Business Interruption Insurance and Coronavirus
Business interruption insurance, also called business income insurance, is a policy that covers loss of income (and expenses) due to a disaster, forcing the company to vacate its premises.
As the current coronavirus pandemic spreads, it’s important to find an insurance company that can help you find the best coverage for you and your business during this time.
How Does It Work?
Many businesses take out insurance to cover damage(s) from specific natural disasters, but fail to consider a situation of such gravity that their business premises become unusable altogether. That’s what business interruption insurance is for. Typically, it’s an extension of a property insurance policy or included in an insurance package as an extra line of defense.
Business interruption insurance is not sold separately.
Common Perils Where Business Interruption Insurance Can Help
The Federal Emergency Management Agency (FEMA) released an infographic stating that 40-60% of small businesses never reopen their doors following a disaster. Of those that do, 90% fail within a year unless they can resume operations within 5 days. Trying to pick up the pieces without the help of insurance is difficult, and the pressure to reopen your doors immediately adds to the situation—making it seem beyond your control.
Most business interruption insurances kick in after the following perils:
- Natural disasters – Destruction caused by natural disasters like wind, hail, snow, or fire
- Anthropogenic causes – Damage caused by things like theft or vandalism
- Accidents – Disruption caused by mechanical breakdowns or falling objects
Exactly How Business Interruption Insurance Helps
Like all insurance policies, the exact coverage and financial support differs depending on which business interruption insurance you have. Other variables include coverage limits, period of restoration, and of course, actual losses sustained.
However, most policies will cover the following if needed:
- Profits that would have been earned
- Employee wages
- Fixed expenses like operating costs and costs of doing business
- A temporary business location
- Replacing machinery and retraining personnel on how to use new machinery
- Loan payments
- Civil authority and ingress/egress coverage (this is key for coronavirus coverage)
- Extra expenses
How Does This Pertain to Coronavirus?
While business interruption insurance does cover the financial losses from disruptions to a business, according to law firm Fox Rothschild, it is often contingent on the “physical loss” of or damage to a business’ own property.
This can make claiming coronavirus-related business interruptions difficult, as some insurance providers may dispute that the criteria of “physical loss” to a business’ property have not been met.
According to the law firm Jones Day:
“Policyholders should keep in mind, however, that courts across the country have not settled upon a uniform rule for when insured property has suffered a “physical loss.” Courts in a number of jurisdictions have determined that contamination and other incidents that render property uninhabitable or otherwise unfit for its intended use constitutes a “physical loss” sufficient to trigger business interruption coverage.”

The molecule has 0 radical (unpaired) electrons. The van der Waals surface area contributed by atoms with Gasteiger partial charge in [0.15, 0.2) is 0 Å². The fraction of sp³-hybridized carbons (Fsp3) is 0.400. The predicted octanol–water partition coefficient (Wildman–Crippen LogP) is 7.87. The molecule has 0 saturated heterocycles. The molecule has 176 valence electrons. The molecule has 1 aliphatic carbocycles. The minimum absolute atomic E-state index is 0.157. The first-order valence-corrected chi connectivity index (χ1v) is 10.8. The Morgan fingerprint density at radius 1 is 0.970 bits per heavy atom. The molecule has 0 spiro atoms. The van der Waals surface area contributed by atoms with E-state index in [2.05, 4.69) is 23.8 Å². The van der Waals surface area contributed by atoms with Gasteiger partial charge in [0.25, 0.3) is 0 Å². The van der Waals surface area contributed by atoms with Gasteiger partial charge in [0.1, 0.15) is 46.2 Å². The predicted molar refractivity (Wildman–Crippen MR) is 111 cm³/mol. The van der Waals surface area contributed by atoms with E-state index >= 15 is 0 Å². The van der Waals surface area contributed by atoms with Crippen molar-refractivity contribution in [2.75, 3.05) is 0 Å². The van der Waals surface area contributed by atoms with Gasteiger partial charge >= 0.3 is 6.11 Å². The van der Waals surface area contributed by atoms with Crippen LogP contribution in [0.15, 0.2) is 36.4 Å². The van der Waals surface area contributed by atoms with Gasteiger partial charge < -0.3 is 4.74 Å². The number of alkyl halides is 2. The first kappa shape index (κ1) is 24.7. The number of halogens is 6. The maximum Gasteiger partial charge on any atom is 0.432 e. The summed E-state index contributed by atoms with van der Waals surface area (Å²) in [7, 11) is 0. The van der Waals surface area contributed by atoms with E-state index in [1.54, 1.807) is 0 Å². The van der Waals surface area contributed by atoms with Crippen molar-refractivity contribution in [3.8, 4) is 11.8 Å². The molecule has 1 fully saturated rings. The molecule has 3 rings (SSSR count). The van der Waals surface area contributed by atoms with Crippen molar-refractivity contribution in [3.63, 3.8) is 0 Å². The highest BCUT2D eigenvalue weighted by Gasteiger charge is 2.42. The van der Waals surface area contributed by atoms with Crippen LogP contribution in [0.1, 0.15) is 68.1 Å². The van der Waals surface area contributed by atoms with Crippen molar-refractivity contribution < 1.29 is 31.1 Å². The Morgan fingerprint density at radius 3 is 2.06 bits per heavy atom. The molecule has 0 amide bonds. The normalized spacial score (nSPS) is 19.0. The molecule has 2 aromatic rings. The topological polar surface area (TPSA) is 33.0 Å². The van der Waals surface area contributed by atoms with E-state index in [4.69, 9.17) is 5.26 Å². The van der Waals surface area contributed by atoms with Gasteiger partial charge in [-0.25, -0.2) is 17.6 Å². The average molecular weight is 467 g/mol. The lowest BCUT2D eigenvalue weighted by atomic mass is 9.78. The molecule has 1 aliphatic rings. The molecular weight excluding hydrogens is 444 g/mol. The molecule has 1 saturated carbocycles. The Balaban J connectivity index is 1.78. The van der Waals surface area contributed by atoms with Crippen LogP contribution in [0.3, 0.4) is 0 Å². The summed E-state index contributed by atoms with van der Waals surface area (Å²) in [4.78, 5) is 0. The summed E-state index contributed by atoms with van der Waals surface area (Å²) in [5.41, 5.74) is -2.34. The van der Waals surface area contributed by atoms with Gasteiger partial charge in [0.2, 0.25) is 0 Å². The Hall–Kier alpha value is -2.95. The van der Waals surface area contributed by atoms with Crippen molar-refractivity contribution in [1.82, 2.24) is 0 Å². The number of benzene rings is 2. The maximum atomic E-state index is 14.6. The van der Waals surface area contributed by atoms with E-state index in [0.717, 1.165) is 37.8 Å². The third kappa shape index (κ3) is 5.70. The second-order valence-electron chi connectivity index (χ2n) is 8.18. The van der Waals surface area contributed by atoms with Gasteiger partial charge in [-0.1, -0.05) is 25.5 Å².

The Importance of Choosing Engagement-Based Companies
Even if denied by your insurance provider, you may find coverage from a pre existing policy in a court of law. However, if you haven’t begun searching for business interruption policies, prioritizing an responsive provider will allow you to talk with agents about their options regarding coronavirus.
In the face of a rapidly spreading global pandemic, it’s of the utmost importance to make sure your business has applicable coverage. If there isn’t communication between your business and your insurance company, you could be stuck with a policy that can’t support your needs.
The “Civil Authority” Clause is Key
Many commercial property insurance policies provide coverage and financial compensation for loss of income when a “civil authority” prohibits access to the premises. While it depends on the clause’s wording, access restriction often does not require that the “physical loss” occurs on the policyholder’s own property, according to Jones Day.
With lockdowns, shelter-in-place, and stay-at-home orders from governments, the “civil authority” clause may become grounds for coverage. If federal, state, or local government authorities have limited access to or from the area where your business is (“ingress/egress”), there is hope.
Find Stability in an Uncertain Future
Coronavirus’s disruption has resulted in an uncertain future for many companies. Taking every preventative measure means adding on business interruption insurance or reading into your current policies, making sure that while your company may have had to leave its premises, there are still options for financial assistance.
Much about this global pandemic is unfamiliar and unpredictable, making the exact coverage provided by business interruption insurance in a coronavirus-related case unknown. However, finding an engagement-based company to help you through your business’ specific situation will create the stability to move forward.
- Federal Emergency Management Agency. Disaster Recovery. www.fema.gov/media-library-data/1441212988001-1aa7fa978c5f999ed088dcaa815cb8cd/3a_BusinessInfographic-1.pdf
- Jones Day. Time for a Policy Checkup: Maximizing Insurance Coverage for Coronavirus Losses. www.jonesday.com/en/insights/2020/02/time-for-a-policy-checkup
- Fox Rothschild. Insurance Coverage and Coronavirus: Business Interruption, Event Cancellation, and Travel Insurance. www.foxrothschild.com/publications/insurance-coverage-and-coronavirus-business-interruption-event-cancellation-and-travel-insurance/